THERE are various health conditions, many of them age-related, which can affect your level of mobility. Some make it difficult or painful to physically move around, while others can leave you feeling breathless or faint through physical exertion.
In a series of blogs, we’ll focus on some of these conditions and how you can manage them to ease the symptoms and minimise the impact on your quality of life. Today let’s look at living with angina.
Angina is chest pain which is caused by reduced blood flow to the heart muscles. It’s not usually life-threatening, but it is a warning sign that you could be at risk of a heart attack or stroke. The main symptom is a chest which feels painfully tight, dull or heavy, the sensation possibly spreading to your left arm, neck, jaw or back.
If you experience acute, worsening or persistent chest pain for the first time, you must seek urgent medical attention. There could be a number of causes, but you might be diagnosed with angina. There are two main types of angina:
- ‘stable Angina’ (also called ‘Angina pectoris’) is the most common type. Attacks have a trigger, such as physical exertion or stress, and stop within a few minutes of resting
- ‘unstable Angina’ is less common but more serious and unpredictable. Attacks may not have a trigger, coming on for no obvious reason, even while sleeping. They can last for longer and continue despite resting. Some people develop unstable angina after having stable angina.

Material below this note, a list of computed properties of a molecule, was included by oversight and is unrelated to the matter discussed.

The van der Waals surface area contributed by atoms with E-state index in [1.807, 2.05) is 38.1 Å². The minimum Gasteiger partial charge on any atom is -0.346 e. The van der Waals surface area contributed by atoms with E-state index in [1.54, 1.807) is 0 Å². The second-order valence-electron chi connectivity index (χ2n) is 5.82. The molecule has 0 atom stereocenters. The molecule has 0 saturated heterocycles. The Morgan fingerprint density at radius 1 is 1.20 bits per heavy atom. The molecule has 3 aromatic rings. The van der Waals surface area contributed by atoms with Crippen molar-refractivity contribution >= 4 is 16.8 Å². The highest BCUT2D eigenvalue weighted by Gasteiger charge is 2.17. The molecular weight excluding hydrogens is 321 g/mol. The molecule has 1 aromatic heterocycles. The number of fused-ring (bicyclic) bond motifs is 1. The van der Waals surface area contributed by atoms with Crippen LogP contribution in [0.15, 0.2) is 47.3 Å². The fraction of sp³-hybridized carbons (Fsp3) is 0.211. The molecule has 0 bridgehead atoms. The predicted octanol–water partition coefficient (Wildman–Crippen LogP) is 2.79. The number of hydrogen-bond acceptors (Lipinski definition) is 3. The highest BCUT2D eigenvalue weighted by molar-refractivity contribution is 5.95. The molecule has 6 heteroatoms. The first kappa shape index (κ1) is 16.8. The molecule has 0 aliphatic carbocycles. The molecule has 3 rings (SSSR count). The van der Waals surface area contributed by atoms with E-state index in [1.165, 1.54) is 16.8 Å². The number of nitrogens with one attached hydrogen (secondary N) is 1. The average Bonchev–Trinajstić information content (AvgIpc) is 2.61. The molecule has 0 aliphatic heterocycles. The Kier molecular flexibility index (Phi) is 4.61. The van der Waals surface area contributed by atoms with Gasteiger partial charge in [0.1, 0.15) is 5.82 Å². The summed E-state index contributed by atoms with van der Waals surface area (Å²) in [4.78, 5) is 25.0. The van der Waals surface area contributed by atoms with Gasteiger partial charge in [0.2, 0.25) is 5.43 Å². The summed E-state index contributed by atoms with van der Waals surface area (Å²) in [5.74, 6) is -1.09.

Once diagnosed with angina, you’ll probably need to take several different medicines for the rest of your life. These can include daily tablets to prevent further attacks and reduce the risk of a heart attack or stroke. Other medicines can be used to treat attacks when they happen and so are only taken when needed. These are often in the form of a mouth spray or tablets that dissolve under your tongue, and it’s important to keep them with you.
Provided your angina is well controlled, there’s no reason why you can’t live a largely normal life. You can usually continue to do most of your normal activities, but you may need to make healthy lifestyle changes to manage the condition and reduce its impact. Remember, angina is a warning sign that you’re at risk of serious problems like heart attacks and strokes, but you can reduce that risk by making positive choices about your lifestyle.
These include switching to a healthy and balanced diet, cutting down your alcohol intake, quitting smoking and losing weight if you’re overweight. Your doctor might refer you for specialist dietary advice or help and support to quit smoking or lose weight. If you’re committed to making a change, there’s a lot of help and peer support available.
It’s also important to stay active if you have angina. If you work, you can usually continue to do so, but if your job is very physical you might need to speak to your employer about changes you could make to your duties to reduce the risk of an angina attack. You should also keep your medication close at hand. Similarly, you can continue to enjoy exercise and sport, or take it up (after seeking medical advice). Again, keep your medication handy and don’t overdo it.
In most cases you can continue driving after a diagnosis of Angina, but ask your doctor specifically if it’s safe to do so, especially if your drive for a living. If you feel an attack coming on while driving, pull over at a safe place to rest and take your medication.
There may be a local support group in your area for people living with angina. Your local doctor’s practice or medical centre should be able to advise you, or try searching the internet.
The physical exertion involved in climbing stairs can trigger an angina attack, but you can eliminate this risk by installing an Acorn Stairlift in your home. It lets you move effortlessly up and down the stairs whenever you need to, without worrying about triggering an attack, which could in turn lead to a dangerous fall. For more information about how an Acorn Stairlift can help you live with angina, call Freephone 0808 223 4871.